Santana was born at Carolina Tiger Rescue as part of our former breeding program. He was a rambunctious, headstrong, and vivacious kitten, who matured into an elegant, athletic serval. Santana, like all servals, is an excellent jumper. He loves bounding around his enclosure and loved chasing his old neighbor, Aria Tiger, along the fence line. Santana also finds joy in pouncing on unsuspecting leaves and sticks and playing in his water dish. Occasionally, Santana will take a swipe at the vultures that come just a little too close to his enclosure to remind them that it is his territory and not theirs!
Born April 28, 2003
How Santana Came to the Sanctuary
Santana was born as part of Carolina Tiger Rescue’s former breeding program. Carolina Tiger Rescue, formerly Carnivore Preservation Trust, was originally founded to breed keystone species in hopes of one day releasing them into a safe environment but that day never came. Our animals who were born here will remain here for the rest of their lives.
Santana loves to catch snakes and rodents that wander into his enclosure and he has a history of pestering vultures that get a little too close.
Santana was a rambunctious, headstrong, vivacious kitten who matured into an elegant, athletic serval. All servals are exceptional jumpers and Santana loves to go on intense bounding fits around his spacious enclosure. He also finds great joy in pouncing on unsuspecting leaves and sticks and spending serious time playing in his water dish. Santana has a world-class purr for those lucky enough to hear it.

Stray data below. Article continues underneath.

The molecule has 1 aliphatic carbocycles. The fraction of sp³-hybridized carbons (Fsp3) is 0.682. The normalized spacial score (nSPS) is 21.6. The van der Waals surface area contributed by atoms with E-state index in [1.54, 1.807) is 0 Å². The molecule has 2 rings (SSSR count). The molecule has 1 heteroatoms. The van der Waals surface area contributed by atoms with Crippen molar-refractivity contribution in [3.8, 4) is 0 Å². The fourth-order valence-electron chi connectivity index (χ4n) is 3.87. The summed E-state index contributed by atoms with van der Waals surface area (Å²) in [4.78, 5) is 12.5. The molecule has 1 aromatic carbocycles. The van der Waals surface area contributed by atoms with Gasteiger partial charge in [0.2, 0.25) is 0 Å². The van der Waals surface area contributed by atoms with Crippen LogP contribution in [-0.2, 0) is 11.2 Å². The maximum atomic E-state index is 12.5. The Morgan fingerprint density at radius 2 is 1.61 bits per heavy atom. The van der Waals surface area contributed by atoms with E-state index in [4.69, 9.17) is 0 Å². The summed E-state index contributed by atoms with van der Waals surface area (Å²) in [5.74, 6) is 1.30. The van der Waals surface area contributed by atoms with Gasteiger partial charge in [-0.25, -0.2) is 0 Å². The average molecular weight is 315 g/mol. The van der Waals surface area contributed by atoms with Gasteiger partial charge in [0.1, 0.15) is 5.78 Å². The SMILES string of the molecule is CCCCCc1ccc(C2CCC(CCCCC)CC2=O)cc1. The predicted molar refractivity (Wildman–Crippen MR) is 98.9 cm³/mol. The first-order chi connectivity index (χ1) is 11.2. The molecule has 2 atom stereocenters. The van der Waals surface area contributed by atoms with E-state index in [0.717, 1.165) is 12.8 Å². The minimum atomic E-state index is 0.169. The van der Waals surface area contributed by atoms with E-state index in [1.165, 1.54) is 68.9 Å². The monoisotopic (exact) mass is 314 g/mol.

Where in Sanctuary
Santana lives off the tour path in the Elm Grove area of the sanctuary. He is flanked by Tio Tiger's enclosure on one side and Magoo Ocelot's on the other.
In the late 1990s, Carolina Tiger Rescue, formerly Carnivore Preservation Trust, decided to no longer breed due to the number of accredited facilities that were abiding by the Species Survival Plan. The Species Survival Plan was set up to ensure that breeding in captivity is only being done to conserve a species. This helps limit needless breeding and helps prevent a surplus of animals living in captivity. Carolina Tiger Rescue only supports breeding in captivity if it is done in accordance with the Species Survival Plan.